Horace Grant remains an avid NBA fan and follows the Chicago Bulls, Orlando Magic and Los Angeles Lakers, basically the teams he played for during his career, on NBA League Pass. During a recently Bulls-Hawks game in Chicago, Grant took the opportunity to provide some analysis . . . a tad biased but a commentary nonetheless.
Grant visited the United Center to check out the 2011 version of the Chicago Bulls, and he came away very impressed.
“Let me tell you something about this Bulls team, the sky is the limit for this ballclub,” said Grant, the starting power forward on the Bulls teams that won titles in 1991, 1992 and 1993.
“With a leader like Derrick Rose and guys coming off the bench, and the way they play defense, it kinda reminds me of that 1990-91 basketball team,” Grant said. “They’ve gone through some growing pains and it might be their time to shine.”
On the 20-year anniversary of the first Bulls’ NBA championship, a team that featured the great Michael Jordan and Scottie Pippen and coached by Phil Jackson, the 2011 Bulls are in a great position to reach the NBA Finals.
The common denominator in the 1991 Bulls and the 2011 Bulls is defense. First-year head coach Tom Thibodeau has implemented a Boston Celtics-style of approach on the defensive end of the court as his group is yielding just 91 points per game – the best in the NBA.
“The way they play defense, their tenacity, their work ethic, and the bench,” Grant said of the similarities between his team and this year’s Bulls.
Though the 2011 Bulls boast a very deep and gritty roster led by Rose and Joakim Noah, they are nothing like the 1991 Bulls. Sorry, Horace, but you are absolutely dead wrong on this one.
Let’s break it down.
At center, Noah is very good but he’s still undersized especially when he goes up against the likes of Dwight Howard, Andrew Bynum and Pau Gasol. The 1991 Bulls had Bill Cartwright, who may not have Noah’s athletic ability but he was a fantastic post defender and he anchored Chicago’s stifling D by keeping opposing centers from getting to their sweet spots.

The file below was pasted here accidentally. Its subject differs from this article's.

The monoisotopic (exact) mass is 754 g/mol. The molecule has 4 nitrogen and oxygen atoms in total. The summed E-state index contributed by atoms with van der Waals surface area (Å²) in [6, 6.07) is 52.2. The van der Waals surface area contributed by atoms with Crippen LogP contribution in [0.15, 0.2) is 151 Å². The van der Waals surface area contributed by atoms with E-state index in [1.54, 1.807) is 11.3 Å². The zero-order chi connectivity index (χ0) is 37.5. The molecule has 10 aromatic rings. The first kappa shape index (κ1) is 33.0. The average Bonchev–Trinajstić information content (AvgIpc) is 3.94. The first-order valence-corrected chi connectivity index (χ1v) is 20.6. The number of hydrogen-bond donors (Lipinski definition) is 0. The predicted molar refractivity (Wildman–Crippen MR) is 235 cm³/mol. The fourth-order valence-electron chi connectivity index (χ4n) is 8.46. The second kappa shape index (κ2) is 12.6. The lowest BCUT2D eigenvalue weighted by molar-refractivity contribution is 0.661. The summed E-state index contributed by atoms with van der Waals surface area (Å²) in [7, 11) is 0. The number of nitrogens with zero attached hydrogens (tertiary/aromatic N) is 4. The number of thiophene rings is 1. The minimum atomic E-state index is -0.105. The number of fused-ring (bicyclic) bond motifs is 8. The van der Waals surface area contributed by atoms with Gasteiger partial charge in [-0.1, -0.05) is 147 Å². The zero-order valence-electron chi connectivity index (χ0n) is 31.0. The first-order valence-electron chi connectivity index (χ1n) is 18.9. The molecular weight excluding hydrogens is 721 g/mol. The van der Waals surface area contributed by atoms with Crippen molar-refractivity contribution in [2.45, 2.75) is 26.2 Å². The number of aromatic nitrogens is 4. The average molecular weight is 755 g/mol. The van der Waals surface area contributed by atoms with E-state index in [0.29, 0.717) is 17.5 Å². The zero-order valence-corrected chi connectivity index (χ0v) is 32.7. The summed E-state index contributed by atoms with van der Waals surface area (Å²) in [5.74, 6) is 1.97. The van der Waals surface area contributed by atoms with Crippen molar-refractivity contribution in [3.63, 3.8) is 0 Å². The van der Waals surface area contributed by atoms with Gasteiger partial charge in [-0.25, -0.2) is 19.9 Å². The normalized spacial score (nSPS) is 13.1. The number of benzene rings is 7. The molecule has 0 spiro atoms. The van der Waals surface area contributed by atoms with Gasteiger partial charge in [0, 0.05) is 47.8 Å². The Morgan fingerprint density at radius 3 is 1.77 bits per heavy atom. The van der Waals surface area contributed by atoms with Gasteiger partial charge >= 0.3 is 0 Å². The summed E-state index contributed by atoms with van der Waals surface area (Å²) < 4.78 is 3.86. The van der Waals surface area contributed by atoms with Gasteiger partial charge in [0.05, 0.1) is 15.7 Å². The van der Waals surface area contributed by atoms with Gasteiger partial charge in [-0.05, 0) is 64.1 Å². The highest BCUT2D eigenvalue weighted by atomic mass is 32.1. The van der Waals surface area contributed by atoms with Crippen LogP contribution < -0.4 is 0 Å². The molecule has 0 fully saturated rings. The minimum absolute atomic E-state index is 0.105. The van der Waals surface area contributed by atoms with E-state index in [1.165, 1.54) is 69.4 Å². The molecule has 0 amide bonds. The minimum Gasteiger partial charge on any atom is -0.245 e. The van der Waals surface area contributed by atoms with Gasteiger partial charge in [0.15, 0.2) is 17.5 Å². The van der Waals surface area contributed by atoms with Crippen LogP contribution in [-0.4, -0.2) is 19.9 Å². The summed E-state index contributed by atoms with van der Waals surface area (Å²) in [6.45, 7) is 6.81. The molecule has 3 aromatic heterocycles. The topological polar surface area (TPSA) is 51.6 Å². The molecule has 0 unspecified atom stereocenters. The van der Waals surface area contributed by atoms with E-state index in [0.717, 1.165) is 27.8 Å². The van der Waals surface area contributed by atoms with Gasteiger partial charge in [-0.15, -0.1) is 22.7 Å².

At power forward, Boozer is slightly better on offense than Grant but, at 6-foot-8, is another undersized player who struggles against longer players (remember the Jazz-Lakers series last season). Grant excelled at facing the basket and had a reliable 15-footer. Because Grant doesn’t clog the lane like Boozer, it allows for more dribble penetration.
At small forward, Luol Deng is an effective starter in the Association but compared to Pippen, who is one of the greatest to ever play the game, he’s overmatched. Pippen was the point man of Jackson’s triangle offense, and he’s arguable the best perimeter defender in league history (yes, better than Jordan).
Speaking of Jordan, at shooting guard . . . let’s not even bring this up since it’s a no-brainer. Jordan vs. anyone is a mismatch. This position is the greatest weakness of the 2011 Bulls. They don’t have anyone who can provide a consistent threat on offense, and whoever starts – whether it’s Keith Bogans or Ronnie Brewer – is a liability.
Point guard is the only advantage the 2011 Bulls over the 1991 Bulls. Rose is a budding superstar and he vastly superior than John Paxson. In fairness to Pax, he wasn’t asked to do a lot of scoring for the 1991 Bulls because Jordan and Pippen dominated the ball. What Paxson did was make clutch shots (remember Game 5 of the 1991 Finals vs. the Lakers, and Game 6 of the 1993 Finals vs. the Suns).
As for the bench comparison? It’s close, but the 1991 Bulls had starter-like talent coming their bench, while this year’s Bulls have a bunch of “nice” players but consistency is an issue.
“Without our bench, we would not have won three championships,” Grant said. “You have to give Stacey and the guys off the bench, giving us that big lift that we need.”
The Stacey Grant was referring to is Stacey King, a 6-foot-10 forward who provided a low-post scorer and post presence off the bench during Chicago’s first three-peat. Other key contributors were guards B.J. Armstrong and Bob Hansen, forward Cliff Levingston and center Scott Williams. That foursome is certainly better options than Brewer, Kyle Korver, Kurt Thomas and Omer Asik.
Grant is being extremely generous with his bouquet of praise for this year’s Bulls squad and the 1991 Bulls, but let’s not insult the greatness of the first Bulls’ championship team.